Last year’s The American Scream provided a heartwarming spotlight of a group of folks who spend hefty portions of their time and income on transforming their suburban homes into houses of horrors every Halloween. Halloween Home Haunts, the new documentary from Apprehensive Films, follows in the same vein, but takes a less introspective approach. While it may not dig as deep into the psyche of the home haunters and their families, HHH is still a good time and fiends of the almighty holiday will definitely have a good time with it.
HHH highlights about eight diverse home haunters and divides them into site-specific categories like “yard haunters,” “garage haunters,” and “pro haunters.” The haunted set-ups range from props bought from a Halloween store to elaborate home-made items of Hollywood quality. All of the home haunters are interviewed by a host in TV news fashion, or like something you’d see on a reality show. It’s pretty dry and edited rather blandly, but it works and still enjoyable to watch.
One really cool aspect that HHH does well is walk-through the individual home haunts. The format works nicely: after a home haunters spend some time talking about the various props they’re excited about, we’re given a nice little POV tour of their show in action. This is a welcome element kinda lacking in The American Scream.
The film also goes behind the scenes at Night Frights, creator of state-of-the-art Halloween props and effects for home haunters. We’re talking insane 3-D projection effects and my personal favorite, the Scary Mary mirror, which would have probably ruined me as a child if I encountered it in a haunted house. One of the honchos of Night Frights details some of their latest effects as they set up a “test run” inside a garage haunt. Judging from the Night Frights section of the doc, the future of home haunting is going to be some Hollywood-level effects shit, and also really expensive.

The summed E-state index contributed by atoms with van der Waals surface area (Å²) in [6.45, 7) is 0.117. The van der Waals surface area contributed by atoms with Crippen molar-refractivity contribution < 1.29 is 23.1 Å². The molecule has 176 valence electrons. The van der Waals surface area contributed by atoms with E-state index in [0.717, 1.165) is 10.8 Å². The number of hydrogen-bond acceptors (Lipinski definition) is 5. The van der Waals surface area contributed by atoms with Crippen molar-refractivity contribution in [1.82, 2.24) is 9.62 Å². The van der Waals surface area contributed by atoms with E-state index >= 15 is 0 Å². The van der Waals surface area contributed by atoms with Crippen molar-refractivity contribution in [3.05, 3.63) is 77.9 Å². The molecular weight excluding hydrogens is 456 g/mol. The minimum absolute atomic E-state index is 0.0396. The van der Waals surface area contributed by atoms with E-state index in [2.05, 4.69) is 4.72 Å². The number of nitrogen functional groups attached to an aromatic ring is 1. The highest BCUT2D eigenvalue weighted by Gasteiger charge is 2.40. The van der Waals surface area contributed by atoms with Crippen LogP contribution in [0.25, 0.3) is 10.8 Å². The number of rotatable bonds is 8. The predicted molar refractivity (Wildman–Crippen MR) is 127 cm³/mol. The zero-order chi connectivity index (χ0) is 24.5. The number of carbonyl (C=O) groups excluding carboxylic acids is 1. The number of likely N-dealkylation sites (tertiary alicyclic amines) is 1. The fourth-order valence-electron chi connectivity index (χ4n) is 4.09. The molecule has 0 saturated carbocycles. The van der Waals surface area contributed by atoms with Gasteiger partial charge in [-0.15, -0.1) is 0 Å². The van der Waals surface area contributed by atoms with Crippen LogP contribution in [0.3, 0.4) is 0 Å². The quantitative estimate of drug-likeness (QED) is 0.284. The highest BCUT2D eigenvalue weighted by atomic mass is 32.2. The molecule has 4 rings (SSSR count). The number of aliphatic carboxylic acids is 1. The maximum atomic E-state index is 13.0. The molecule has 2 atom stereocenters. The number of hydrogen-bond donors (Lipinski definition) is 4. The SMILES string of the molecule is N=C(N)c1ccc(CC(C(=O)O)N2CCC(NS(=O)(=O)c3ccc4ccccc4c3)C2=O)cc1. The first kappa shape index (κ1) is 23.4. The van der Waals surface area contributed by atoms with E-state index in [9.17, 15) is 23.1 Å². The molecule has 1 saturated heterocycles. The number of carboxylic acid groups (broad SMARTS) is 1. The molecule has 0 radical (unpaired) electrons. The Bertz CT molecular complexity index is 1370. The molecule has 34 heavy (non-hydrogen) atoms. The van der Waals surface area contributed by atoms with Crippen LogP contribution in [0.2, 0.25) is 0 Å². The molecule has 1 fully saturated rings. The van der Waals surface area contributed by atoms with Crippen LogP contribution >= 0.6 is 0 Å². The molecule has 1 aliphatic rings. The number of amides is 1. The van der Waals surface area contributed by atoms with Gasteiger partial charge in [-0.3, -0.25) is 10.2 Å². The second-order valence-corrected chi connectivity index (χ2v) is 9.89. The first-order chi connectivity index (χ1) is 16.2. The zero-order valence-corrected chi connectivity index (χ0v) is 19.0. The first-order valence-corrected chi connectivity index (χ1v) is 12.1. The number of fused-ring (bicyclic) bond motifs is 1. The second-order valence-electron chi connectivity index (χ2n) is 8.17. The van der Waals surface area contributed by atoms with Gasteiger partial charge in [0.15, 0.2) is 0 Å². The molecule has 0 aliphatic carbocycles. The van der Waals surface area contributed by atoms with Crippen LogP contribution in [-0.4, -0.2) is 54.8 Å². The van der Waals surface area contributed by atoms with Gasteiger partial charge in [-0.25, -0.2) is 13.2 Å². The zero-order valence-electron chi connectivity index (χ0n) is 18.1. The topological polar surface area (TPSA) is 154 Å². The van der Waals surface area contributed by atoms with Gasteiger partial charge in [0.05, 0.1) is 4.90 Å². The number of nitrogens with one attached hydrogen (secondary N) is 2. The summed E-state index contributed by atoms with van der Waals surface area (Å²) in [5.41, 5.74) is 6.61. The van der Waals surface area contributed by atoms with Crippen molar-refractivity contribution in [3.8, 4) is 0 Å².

Some heavy time of the doc is given to Larry Scholl, an unassuming older man who built a freaking haunted train yard on his property. It’s a legit ride filled with tons of animatronics, fans, and, allegedly, scares. That’s devotion, man. One of the film’s special features also highlights another attraction Scholl has in his yard, an animatronic Tiki show. The film also looks at the Heartstoppers haunted attraction in Sacramento, CA, run by a former haunter turned pro. He provides some great insights about what that kinda huge shift in haunting is like.
HHH is pretty cut and dry, but shit, it’s a documentary about people obsessed with and devoted to Halloween. The subject matter alone makes it a fun watch, so getting past the bland presentation isn’t an issue. While The American Scream displayed the assortment of colorful characters who are obsessed with home haunting, Halloween Home Haunts focuses more on the haunts themselves. Check it out and hurl yourself into the Halloween spirit.
The Halloween Home Haunts DVD is presented in 1.78:1. It’s got a crisp image transferred from the camcorder it was shot on. The 2.0 audio mix sounds perfectly fine for what it is.
A lot of trailers.
Spotlight of the Hauntcast podcast, geared towards home haunters.
A look at Larry Scholl’s Tiki Room, that I mentioned in the review.
Alternate opening that differs from the Halloween tribute one contained in the film.
Behind the Scenes at Night Frights, the prop company mentioned in the review.